‘It is easy to see the beginnings of things, and harder to see the ends….to the exact place the heroine is no longer as optimistic as she once was.’
I’m not so gloomy as to say I’m no longer an optimist but it’s certainly true that endings are harder than beginnings. When Joan Didion left New York at 28 she’d spent a large part of the year crying, and where she chose ‘elevators, taxis and Chinese laundries’ for me it’s been in tube stations, on the side of the motorway, at the dentist. To temper this there have been soaring joys; friend’s wedding days, that flower swing that turned out pretty well tho I say it myself. But there’s a change blowing in the wind. Next month we are moving out of London to Amsterdam. Here’s some parting wisdom I’ve learnt as a florist these past few years:
1. There’s no one type of beauty
Beauty comes in many forms that stretch far beyond the reach of the rose. A sweet trailing jasmine, a thorn-covered rose hip, soft old-man’s beard, a gnarled branch of oak.
2. Everything needs Tender Love & Care
Just as with people, flowers need the basics; clean water, a bit of space, to be kept cool. But to really get the most out of one you have to get to know how to love it, slowly, over time.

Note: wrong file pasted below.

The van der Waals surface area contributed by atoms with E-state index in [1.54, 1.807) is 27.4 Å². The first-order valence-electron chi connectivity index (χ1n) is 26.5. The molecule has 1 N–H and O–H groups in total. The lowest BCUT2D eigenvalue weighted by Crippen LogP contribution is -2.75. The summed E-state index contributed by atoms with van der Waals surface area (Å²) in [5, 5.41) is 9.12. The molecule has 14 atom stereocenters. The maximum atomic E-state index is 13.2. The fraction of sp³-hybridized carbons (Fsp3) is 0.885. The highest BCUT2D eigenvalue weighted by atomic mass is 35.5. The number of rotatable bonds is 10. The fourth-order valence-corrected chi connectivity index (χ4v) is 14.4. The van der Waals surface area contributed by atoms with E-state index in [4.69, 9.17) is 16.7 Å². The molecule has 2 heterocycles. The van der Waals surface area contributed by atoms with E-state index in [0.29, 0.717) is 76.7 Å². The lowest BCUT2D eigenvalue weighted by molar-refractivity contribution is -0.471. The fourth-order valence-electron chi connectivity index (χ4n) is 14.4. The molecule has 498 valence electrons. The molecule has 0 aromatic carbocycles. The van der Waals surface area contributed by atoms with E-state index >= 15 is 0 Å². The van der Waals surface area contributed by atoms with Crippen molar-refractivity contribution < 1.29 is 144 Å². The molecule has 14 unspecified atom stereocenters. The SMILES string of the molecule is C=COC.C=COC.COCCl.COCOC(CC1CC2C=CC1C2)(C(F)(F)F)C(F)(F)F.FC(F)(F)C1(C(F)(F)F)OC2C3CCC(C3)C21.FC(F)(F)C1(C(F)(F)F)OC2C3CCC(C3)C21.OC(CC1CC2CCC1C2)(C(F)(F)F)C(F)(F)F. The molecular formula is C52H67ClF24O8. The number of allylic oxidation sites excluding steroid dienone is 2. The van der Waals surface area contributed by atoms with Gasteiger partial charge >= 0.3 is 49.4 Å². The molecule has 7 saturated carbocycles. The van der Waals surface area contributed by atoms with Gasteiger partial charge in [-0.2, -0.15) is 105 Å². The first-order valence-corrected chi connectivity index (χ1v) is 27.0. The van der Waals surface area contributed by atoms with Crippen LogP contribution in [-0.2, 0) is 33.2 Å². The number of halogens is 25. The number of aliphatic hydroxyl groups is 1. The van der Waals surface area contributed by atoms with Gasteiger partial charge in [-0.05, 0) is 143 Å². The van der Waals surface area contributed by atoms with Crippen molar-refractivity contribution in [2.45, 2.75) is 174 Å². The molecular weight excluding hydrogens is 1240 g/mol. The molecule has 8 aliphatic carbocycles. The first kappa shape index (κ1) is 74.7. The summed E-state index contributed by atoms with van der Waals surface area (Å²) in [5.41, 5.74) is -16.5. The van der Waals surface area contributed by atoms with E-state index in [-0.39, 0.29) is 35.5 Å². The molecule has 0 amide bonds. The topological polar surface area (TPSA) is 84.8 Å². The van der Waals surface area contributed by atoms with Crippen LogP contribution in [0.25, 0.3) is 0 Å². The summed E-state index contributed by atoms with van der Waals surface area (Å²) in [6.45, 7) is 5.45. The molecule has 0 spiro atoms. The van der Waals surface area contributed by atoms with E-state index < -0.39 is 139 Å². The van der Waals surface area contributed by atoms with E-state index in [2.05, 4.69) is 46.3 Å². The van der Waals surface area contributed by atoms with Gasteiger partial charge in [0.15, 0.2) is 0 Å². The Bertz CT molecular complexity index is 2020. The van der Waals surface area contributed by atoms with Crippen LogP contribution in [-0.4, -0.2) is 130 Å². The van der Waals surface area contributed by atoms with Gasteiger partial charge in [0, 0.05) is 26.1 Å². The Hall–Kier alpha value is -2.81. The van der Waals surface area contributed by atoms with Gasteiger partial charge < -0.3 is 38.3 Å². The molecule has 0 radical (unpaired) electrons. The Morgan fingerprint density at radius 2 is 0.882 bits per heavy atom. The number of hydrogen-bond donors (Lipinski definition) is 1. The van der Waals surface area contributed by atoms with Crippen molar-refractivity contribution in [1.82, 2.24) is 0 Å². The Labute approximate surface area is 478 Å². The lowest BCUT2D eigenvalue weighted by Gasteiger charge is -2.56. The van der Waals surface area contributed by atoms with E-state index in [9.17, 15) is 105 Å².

3. Having favourites
You should never have favourites. However rich chocolate cosmos, sprightly forget-me-not, a very open tulip, a tiny, scented lily of the valley will always make me weak.
4. Romance isn't dead
Many, many people still send flowers. To pen the notes from the naughty to the heartfelt will restore your faith in mankind.
Whilst you can get nearly every flower at all times of the year, you’d be a fool to do so. Every flower has their ‘moment’ and it’s worth waiting for it.
6. Working hard
Being a florist is physically, mentally, creatively and emotionally challenging. To work hard means you're never bored and you have less time or energy to worry about small, insignificant things.
7. Taking Risks
The day my friend Lucy drove me to buy my white van, we were on the back of her red vespa wearing sparkly helmets and I could barely even drive a car. I drove away in Dolly and became as fierce on the roads as any white van man.
8. Making mistakes
Being up a ladder in gale force winds and rain 30 minutes before the wedding of your boyfriend’s brother isn’t ideal. Nevertheless you do finish the arch, find Mearsy's shoes and stride into church (so what if you don't realise the back of your dress is unzipped to the waist?)
9. There’s no avoiding the passing of time
To live and work with flowers, you’ll never fail to notice the passing of the year from the first blossom to the Christmas tree. Endings are nature's way of making space for the new.
10. The importance of friends
To all those who gave up summer weekend's to make flower crowns at soggy festivals. To everyone who has encouraged and helped me along the way. And to Emily who got up at 5am to drive me to Suffolk when I broke my foot. Thank you.
I’m taking a break from writing this newsletter every month, I don’t know when I will write the next. But I surely will once I've found my feet in Amsterdam. Thank you for reading and for supporting me on this ever more winding road. Bye for now X